The University of Delaware’s Water Resources Agency in the Institute for Public Administration has played an active role in the designation and management of the White Clay Creek watershed for over two decades.

In October 2000 President Clinton signed the law designating 190 miles of the White Clay Creek and its tributaries into the National Wild and Scenic River System.  The National Wild and Scenic River System, administered by the National Park Service, was created by an act of Congress in 1968.  The White Clay Creek is the first wild and scenic river in the United States designated on a watershed basis rather than a river corridor.

The Wild and Scenic Rivers Act

The Wild and Scenic Rivers Act calls on the nation to preserve select rivers with outstanding scenic, recreational, geologic, fish and wildlife, historic, cultural or other important values in free flowing condition.

The White Clay Creek watershed spans 107 sq. mi., approximately 55% lies in Pennsylvania and 45% lies in Delaware.  The watershed is rich in natural, cultural, and historical resources that provide benefits to over 100,000 people.  Proximity of the Philadelphia and Wilmington-Newark metropolitan areas, however, is having an impact on the watershed.  Urbanization along with years of agriculture in the upper watershed has contributed to both states designating more than 75% of the stream miles as “impaired”.  High nutrient (nitrate and phosphate), organic, sediment, and bacterial levels currently account for much of the water quality and stream habitat impairment.

White Clay Creek Wild and Scenic River Management Committee is composed of local citizens and representatives of conservation organizations, the States of Delaware and Pennsylvania, Chester and New Castle Counties, all 13 watershed municipalities, and the National Park Service. The National Park Service provides technical assistance and financial support, along with a national perspective. Together with respective partner organizations and governmental agencies, the committee works to implement the goals and objectives of the management plan. These include:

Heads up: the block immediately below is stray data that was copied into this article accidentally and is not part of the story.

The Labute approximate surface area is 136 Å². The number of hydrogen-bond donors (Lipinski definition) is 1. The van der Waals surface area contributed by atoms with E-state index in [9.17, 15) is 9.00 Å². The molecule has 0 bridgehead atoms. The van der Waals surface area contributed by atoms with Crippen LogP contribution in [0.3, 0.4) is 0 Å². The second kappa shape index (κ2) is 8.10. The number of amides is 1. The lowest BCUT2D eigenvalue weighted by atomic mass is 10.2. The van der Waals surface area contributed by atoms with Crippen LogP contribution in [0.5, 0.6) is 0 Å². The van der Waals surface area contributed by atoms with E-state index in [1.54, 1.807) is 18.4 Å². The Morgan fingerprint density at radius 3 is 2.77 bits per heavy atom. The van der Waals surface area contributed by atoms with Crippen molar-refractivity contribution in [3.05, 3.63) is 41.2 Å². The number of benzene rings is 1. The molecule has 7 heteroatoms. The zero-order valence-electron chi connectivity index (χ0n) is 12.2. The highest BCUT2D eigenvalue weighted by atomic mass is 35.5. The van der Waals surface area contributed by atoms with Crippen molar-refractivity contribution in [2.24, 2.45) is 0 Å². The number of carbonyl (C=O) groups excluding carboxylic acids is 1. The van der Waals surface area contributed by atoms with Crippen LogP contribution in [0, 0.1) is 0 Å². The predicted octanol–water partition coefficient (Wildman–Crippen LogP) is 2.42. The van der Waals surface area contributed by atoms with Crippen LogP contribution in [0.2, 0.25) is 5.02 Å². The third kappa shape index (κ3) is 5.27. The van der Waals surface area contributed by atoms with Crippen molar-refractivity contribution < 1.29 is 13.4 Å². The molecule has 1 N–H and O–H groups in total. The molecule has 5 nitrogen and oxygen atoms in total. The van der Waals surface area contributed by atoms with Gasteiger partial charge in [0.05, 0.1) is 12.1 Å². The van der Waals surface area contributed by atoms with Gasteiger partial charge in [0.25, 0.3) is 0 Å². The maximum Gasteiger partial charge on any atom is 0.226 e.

• Improve and conserve water quality and water quantity.
  • Conserve open space, woodlands, wetlands, and geologic features.
  • Monitor and protect native plant and animal species.
  • Preserve cultural, historical, and archaeological sites.
  • Enhance outdoor recreation opportunities.
  • Encourage environmental education and watershed awareness.

IPA-WRA serves a variety of roles in the management of the Wild and Scenic White Clay Creek watershed and these include:

  • Serving as Delaware cochair of the Executive Management Committee (Jerry Kauffman and Martha C. Narvaez)
  • Providing assistance to the river administrator through the graduate research assistantship program.
  • Developing and publishing reports related to the White Clay Creek watershed, for example, the White Clay Creek State of the Water Report, July 4, 2008.
  • Participating and assisting with workshops and outreach activities.

For additional information go to www.whiteclay.org